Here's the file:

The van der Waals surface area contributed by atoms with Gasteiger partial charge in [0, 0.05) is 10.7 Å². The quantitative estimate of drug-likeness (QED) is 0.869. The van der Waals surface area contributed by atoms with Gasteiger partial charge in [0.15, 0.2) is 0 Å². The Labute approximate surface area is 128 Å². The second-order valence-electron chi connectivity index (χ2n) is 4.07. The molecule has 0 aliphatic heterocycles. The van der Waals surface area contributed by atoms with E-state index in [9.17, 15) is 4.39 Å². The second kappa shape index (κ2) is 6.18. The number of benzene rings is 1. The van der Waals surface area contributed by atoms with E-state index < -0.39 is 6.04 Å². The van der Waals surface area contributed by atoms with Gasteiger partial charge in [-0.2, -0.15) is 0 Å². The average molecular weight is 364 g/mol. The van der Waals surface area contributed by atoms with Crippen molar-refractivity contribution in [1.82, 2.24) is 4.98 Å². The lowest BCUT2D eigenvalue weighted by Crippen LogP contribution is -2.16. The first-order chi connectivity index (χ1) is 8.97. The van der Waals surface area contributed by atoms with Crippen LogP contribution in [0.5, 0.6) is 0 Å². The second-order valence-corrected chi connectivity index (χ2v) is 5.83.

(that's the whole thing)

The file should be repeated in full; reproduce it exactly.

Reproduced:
The van der Waals surface area contributed by atoms with Gasteiger partial charge in [0, 0.05) is 10.7 Å². The quantitative estimate of drug-likeness (QED) is 0.869. The van der Waals surface area contributed by atoms with Gasteiger partial charge in [0.15, 0.2) is 0 Å². The Labute approximate surface area is 128 Å². The second-order valence-electron chi connectivity index (χ2n) is 4.07. The molecule has 0 aliphatic heterocycles. The van der Waals surface area contributed by atoms with E-state index in [9.17, 15) is 4.39 Å². The second kappa shape index (κ2) is 6.18. The number of benzene rings is 1. The van der Waals surface area contributed by atoms with E-state index < -0.39 is 6.04 Å². The van der Waals surface area contributed by atoms with Gasteiger partial charge in [-0.2, -0.15) is 0 Å². The average molecular weight is 364 g/mol. The van der Waals surface area contributed by atoms with Crippen molar-refractivity contribution in [1.82, 2.24) is 4.98 Å². The lowest BCUT2D eigenvalue weighted by Crippen LogP contribution is -2.16. The first-order chi connectivity index (χ1) is 8.97. The van der Waals surface area contributed by atoms with Crippen LogP contribution in [0.5, 0.6) is 0 Å². The second-order valence-corrected chi connectivity index (χ2v) is 5.83.